Thursday, May 5, 2016

A French Village Vide Greniers

French Village Vide Greniers France
Vide Greniers and Romanesque Church

I’ve totally lost track of the days as it feels like a weekend, but it’s only a Thursday. Today is Ascension Day and one of the many public holidays that fall in May this year (see here for more information), but not only are schools off today, we have a four day weekend thanks to the famous faire-le-pont, making a bridge between a public holiday on a Thursday and the weekend. This bridge day can sometimes seem greedy and rather a strange idea, but seems more than fair this year as Sunday 8th May is Victory in Europe Day, another public holiday, but falling on a Sunday means most people miss out on a day off work.

While Adrian is busy working in the UK, where neither today nor Sunday are public holidays and bridge days are unheard of, I set off with Pierrette, my French neighbour, to a Vide Greniers (car boot/yard sale) in a local village. The weather is glorious this week, as so often happens when Adrian returns to the UK for work and at 25 degrees, it was lovely and warm for those of us wandering around, but those sellers unlucky enough not have found a spot in the shade of a tree were wilting in the heat.

French Village Vide Greniers France
Vide Greniers
The roads around the Romanesque church in the centre of the village were closed to traffic and tables were set up to display pre-loved goods to sell. There were clothes, toys, bicycles, ancient electric gadgets that I would have been terrified of plugging in, books, kitchenware, homemade jams, home grown plants and seedlings, local walnut oil, eggs and even live chickens and rabbits sitting together in cages under the shade of a chestnut tree. The road through the village that was still open for traffic had cars parked nose to tail on both sides and people of all ages were milling around everywhere; walking, talking, browsing, buying and enjoying an afternoon in the sun.

Pierrette, who is in her seventies, saw something she recognised from her childhood, but had forgotten what it was for. It was wooden, a little like a bottle opener, but without the corkscrew. The friendly stallholder demonstrated that it was in fact a wooden punch for pushing a new cork into a bottle and she remembered her father using one. 

The stallholder, realising by now he had a captive audience; the old lady who remembers using some of these items and the younger one who hasn’t a clue, but is interested none the less, held up another object, also wooden, curved like the top of a walking stick but with a pointed metal cap on one end. I was stumped, but she knew immediately. It was for making a hole to plant out your seedlings in your potager. What I thought was wood, was actually a thick old tree root chosen specifically for its shape and strength.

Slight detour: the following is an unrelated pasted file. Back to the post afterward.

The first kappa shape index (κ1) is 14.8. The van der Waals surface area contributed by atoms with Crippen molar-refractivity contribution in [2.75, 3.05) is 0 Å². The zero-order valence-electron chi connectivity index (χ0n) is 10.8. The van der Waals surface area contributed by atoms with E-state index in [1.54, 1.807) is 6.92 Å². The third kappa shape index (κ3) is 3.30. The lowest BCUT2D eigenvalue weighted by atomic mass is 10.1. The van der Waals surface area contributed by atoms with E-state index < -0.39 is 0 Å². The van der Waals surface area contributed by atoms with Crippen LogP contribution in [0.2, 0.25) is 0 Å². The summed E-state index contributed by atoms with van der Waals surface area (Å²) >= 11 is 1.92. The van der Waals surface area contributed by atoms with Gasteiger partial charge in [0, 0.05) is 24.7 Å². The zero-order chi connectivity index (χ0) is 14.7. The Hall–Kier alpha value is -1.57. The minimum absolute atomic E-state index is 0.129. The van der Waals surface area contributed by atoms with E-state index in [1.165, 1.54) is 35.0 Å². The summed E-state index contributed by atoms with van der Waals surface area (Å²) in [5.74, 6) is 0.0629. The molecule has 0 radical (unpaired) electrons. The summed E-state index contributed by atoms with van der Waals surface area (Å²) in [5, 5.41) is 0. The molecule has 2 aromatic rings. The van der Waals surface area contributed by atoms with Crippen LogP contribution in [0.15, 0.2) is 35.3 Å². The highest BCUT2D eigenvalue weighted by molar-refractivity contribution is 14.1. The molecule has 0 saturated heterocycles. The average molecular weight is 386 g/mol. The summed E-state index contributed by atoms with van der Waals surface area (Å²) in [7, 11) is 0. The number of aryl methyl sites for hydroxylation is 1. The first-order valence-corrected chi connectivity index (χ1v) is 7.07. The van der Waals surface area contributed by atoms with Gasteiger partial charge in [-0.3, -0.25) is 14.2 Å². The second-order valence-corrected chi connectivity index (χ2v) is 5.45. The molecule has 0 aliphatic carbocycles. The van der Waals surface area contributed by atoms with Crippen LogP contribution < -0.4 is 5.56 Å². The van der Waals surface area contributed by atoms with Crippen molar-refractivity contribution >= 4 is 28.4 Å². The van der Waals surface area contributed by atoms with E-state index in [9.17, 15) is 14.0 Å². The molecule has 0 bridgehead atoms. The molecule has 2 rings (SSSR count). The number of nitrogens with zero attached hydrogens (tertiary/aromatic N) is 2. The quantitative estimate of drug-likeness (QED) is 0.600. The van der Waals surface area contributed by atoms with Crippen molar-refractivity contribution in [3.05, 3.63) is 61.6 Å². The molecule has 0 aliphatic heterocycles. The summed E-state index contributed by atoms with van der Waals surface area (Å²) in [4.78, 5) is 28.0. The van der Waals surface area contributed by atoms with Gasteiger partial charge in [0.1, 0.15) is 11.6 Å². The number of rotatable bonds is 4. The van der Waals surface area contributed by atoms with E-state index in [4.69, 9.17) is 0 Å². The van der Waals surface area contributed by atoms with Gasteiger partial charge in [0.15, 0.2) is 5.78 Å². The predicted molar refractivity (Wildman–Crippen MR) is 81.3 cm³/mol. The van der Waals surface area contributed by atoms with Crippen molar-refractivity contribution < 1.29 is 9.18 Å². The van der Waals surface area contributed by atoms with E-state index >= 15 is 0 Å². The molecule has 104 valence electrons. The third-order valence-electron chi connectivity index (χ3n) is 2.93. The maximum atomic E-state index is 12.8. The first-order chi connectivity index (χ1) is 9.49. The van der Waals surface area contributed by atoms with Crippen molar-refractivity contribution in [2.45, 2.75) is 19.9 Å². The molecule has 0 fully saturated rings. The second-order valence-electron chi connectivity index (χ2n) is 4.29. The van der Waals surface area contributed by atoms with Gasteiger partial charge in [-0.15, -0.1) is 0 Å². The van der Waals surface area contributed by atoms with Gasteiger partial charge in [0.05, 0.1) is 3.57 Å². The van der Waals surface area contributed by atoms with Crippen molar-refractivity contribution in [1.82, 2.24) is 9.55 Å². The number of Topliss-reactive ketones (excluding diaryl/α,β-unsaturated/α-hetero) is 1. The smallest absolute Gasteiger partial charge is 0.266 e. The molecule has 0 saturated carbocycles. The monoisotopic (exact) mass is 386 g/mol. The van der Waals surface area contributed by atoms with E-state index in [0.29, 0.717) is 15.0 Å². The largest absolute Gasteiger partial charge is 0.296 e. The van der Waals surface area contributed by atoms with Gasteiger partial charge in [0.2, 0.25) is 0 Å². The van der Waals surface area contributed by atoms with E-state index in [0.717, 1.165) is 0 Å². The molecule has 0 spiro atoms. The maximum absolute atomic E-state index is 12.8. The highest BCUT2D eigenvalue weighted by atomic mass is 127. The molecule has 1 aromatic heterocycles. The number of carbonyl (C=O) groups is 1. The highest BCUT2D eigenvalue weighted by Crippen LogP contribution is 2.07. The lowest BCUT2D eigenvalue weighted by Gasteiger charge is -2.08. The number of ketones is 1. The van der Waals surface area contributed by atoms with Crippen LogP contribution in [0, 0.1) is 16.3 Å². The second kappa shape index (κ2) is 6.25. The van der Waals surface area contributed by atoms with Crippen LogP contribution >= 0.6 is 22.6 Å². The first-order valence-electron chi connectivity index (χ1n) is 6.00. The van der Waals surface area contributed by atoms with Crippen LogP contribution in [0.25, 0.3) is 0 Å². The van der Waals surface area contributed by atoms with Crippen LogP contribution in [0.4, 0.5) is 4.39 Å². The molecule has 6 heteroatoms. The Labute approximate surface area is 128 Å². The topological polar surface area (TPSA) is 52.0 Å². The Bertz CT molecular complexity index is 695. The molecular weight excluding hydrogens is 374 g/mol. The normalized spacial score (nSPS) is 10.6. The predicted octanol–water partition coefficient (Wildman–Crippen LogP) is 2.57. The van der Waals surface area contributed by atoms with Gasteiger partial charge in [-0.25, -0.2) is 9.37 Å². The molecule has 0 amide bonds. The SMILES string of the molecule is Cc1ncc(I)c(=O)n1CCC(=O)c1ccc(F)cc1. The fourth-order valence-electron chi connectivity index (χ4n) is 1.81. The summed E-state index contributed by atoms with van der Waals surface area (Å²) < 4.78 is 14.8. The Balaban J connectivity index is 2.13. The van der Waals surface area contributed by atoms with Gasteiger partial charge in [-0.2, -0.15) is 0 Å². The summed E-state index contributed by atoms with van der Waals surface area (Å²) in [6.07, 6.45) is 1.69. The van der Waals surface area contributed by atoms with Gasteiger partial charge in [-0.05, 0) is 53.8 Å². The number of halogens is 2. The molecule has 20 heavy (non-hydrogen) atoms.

Then came the metal object that looked like a cross between a ladle and a small saucepan with a long handle, but on the inside where the handle joined the pan was a fine mesh of holes. This was used to scoop up a little water from the well and by gently tipping it, the water poured through the handle allowing you a small flow to wash your hands, so simple and yet so clever. We were also shown lovely cotton culottes, long to the knees, but with a gapping hole in the middle to allow easy access for the essential functions without having to get undressed. Pierrette remembers her Grandmother wearing them, but says her Mother wore far more modern cotton knickers.

We spent almost two hours wandering and talking, looking and discussing, but neither of us bought anything. There were plenty of bonjours and bisous (hellos and kisses) as we both found people we knew, although the biggest surprise for her was when a man sitting in the shade and eating a meal with his family called out her name. It took her a while to recognise him as someone who had worked with her husband many years ago, but bisous were exchanged, hands shaken and introductions to his grown up children made, before we continued our browsing. We stopped for a refreshing cold apple juice at the buvette (drinks tent) that was centrally placed by the church and we took a moment of cool and calm to look inside the open door at the simple interior of the village church.

I returned home to sit and cool down indoors, make a cup of tea and flick through the cookbook in my head and decide which cake to bake later. A movement outside the kitchen door caught my eye, it was Pierrette and she was off out on her bicycle for her regular afternoon promenade! I sometimes wish I had her energy.

This post has been linked to All About France with Lou Messugo.


Lou Messugo